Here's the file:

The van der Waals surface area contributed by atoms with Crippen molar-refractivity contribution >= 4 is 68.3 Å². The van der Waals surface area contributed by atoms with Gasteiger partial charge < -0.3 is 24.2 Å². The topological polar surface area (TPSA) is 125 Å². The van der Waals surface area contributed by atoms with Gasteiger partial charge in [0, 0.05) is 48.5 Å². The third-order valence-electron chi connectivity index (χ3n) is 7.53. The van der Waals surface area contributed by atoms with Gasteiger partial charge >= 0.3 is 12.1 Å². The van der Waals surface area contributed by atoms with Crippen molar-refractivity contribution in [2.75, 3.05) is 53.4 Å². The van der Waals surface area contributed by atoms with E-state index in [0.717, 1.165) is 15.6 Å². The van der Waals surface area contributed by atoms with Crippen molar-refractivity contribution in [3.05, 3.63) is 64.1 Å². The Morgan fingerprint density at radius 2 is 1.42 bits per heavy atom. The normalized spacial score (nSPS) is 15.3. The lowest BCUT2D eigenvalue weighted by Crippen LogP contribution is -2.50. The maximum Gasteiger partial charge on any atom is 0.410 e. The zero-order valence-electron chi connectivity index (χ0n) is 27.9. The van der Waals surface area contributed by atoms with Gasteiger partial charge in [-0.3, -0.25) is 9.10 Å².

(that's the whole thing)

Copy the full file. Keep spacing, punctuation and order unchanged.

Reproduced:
The van der Waals surface area contributed by atoms with Crippen molar-refractivity contribution >= 4 is 68.3 Å². The van der Waals surface area contributed by atoms with Gasteiger partial charge < -0.3 is 24.2 Å². The topological polar surface area (TPSA) is 125 Å². The van der Waals surface area contributed by atoms with Gasteiger partial charge in [0, 0.05) is 48.5 Å². The third-order valence-electron chi connectivity index (χ3n) is 7.53. The van der Waals surface area contributed by atoms with Gasteiger partial charge >= 0.3 is 12.1 Å². The van der Waals surface area contributed by atoms with Crippen molar-refractivity contribution in [2.75, 3.05) is 53.4 Å². The van der Waals surface area contributed by atoms with E-state index in [0.717, 1.165) is 15.6 Å². The van der Waals surface area contributed by atoms with Crippen molar-refractivity contribution in [3.05, 3.63) is 64.1 Å². The Morgan fingerprint density at radius 2 is 1.42 bits per heavy atom. The normalized spacial score (nSPS) is 15.3. The lowest BCUT2D eigenvalue weighted by Crippen LogP contribution is -2.50. The maximum Gasteiger partial charge on any atom is 0.410 e. The zero-order valence-electron chi connectivity index (χ0n) is 27.9. The van der Waals surface area contributed by atoms with Gasteiger partial charge in [-0.3, -0.25) is 9.10 Å².